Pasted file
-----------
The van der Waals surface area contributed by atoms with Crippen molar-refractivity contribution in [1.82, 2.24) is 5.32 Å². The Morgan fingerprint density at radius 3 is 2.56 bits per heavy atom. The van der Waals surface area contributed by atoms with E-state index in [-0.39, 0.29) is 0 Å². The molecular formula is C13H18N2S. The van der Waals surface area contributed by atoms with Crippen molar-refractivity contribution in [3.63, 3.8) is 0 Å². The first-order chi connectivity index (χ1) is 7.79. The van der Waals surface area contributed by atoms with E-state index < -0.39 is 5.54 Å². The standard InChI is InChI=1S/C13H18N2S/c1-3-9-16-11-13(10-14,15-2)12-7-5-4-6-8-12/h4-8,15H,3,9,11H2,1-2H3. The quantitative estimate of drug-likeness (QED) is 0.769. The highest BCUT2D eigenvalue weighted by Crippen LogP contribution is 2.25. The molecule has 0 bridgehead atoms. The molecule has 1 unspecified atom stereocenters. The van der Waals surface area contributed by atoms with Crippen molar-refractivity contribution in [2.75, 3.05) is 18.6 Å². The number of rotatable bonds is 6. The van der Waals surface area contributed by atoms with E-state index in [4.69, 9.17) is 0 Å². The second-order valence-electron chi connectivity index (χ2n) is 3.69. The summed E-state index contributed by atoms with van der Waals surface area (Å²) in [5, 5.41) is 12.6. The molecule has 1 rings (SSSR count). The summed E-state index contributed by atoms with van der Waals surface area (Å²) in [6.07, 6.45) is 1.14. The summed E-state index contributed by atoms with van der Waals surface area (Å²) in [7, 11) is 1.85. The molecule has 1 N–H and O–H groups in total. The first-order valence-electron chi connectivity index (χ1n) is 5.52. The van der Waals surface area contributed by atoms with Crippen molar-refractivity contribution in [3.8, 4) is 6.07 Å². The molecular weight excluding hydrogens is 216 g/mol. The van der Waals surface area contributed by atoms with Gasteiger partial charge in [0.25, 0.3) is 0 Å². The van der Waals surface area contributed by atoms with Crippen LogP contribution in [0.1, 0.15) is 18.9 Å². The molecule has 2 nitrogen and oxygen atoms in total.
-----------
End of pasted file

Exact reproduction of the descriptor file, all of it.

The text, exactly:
The van der Waals surface area contributed by atoms with Crippen molar-refractivity contribution in [1.82, 2.24) is 5.32 Å². The Morgan fingerprint density at radius 3 is 2.56 bits per heavy atom. The van der Waals surface area contributed by atoms with E-state index in [-0.39, 0.29) is 0 Å². The molecular formula is C13H18N2S. The van der Waals surface area contributed by atoms with Crippen molar-refractivity contribution in [3.63, 3.8) is 0 Å². The first-order chi connectivity index (χ1) is 7.79. The van der Waals surface area contributed by atoms with E-state index < -0.39 is 5.54 Å². The standard InChI is InChI=1S/C13H18N2S/c1-3-9-16-11-13(10-14,15-2)12-7-5-4-6-8-12/h4-8,15H,3,9,11H2,1-2H3. The quantitative estimate of drug-likeness (QED) is 0.769. The highest BCUT2D eigenvalue weighted by Crippen LogP contribution is 2.25. The molecule has 0 bridgehead atoms. The molecule has 1 unspecified atom stereocenters. The van der Waals surface area contributed by atoms with Crippen molar-refractivity contribution in [2.75, 3.05) is 18.6 Å². The number of rotatable bonds is 6. The van der Waals surface area contributed by atoms with E-state index in [4.69, 9.17) is 0 Å². The second-order valence-electron chi connectivity index (χ2n) is 3.69. The summed E-state index contributed by atoms with van der Waals surface area (Å²) in [5, 5.41) is 12.6. The molecule has 1 rings (SSSR count). The summed E-state index contributed by atoms with van der Waals surface area (Å²) in [6.07, 6.45) is 1.14. The summed E-state index contributed by atoms with van der Waals surface area (Å²) in [7, 11) is 1.85. The molecule has 1 N–H and O–H groups in total. The first-order valence-electron chi connectivity index (χ1n) is 5.52. The van der Waals surface area contributed by atoms with Crippen molar-refractivity contribution in [3.8, 4) is 6.07 Å². The molecular weight excluding hydrogens is 216 g/mol. The van der Waals surface area contributed by atoms with Gasteiger partial charge in [0.25, 0.3) is 0 Å². The van der Waals surface area contributed by atoms with Crippen LogP contribution in [0.1, 0.15) is 18.9 Å². The molecule has 2 nitrogen and oxygen atoms in total.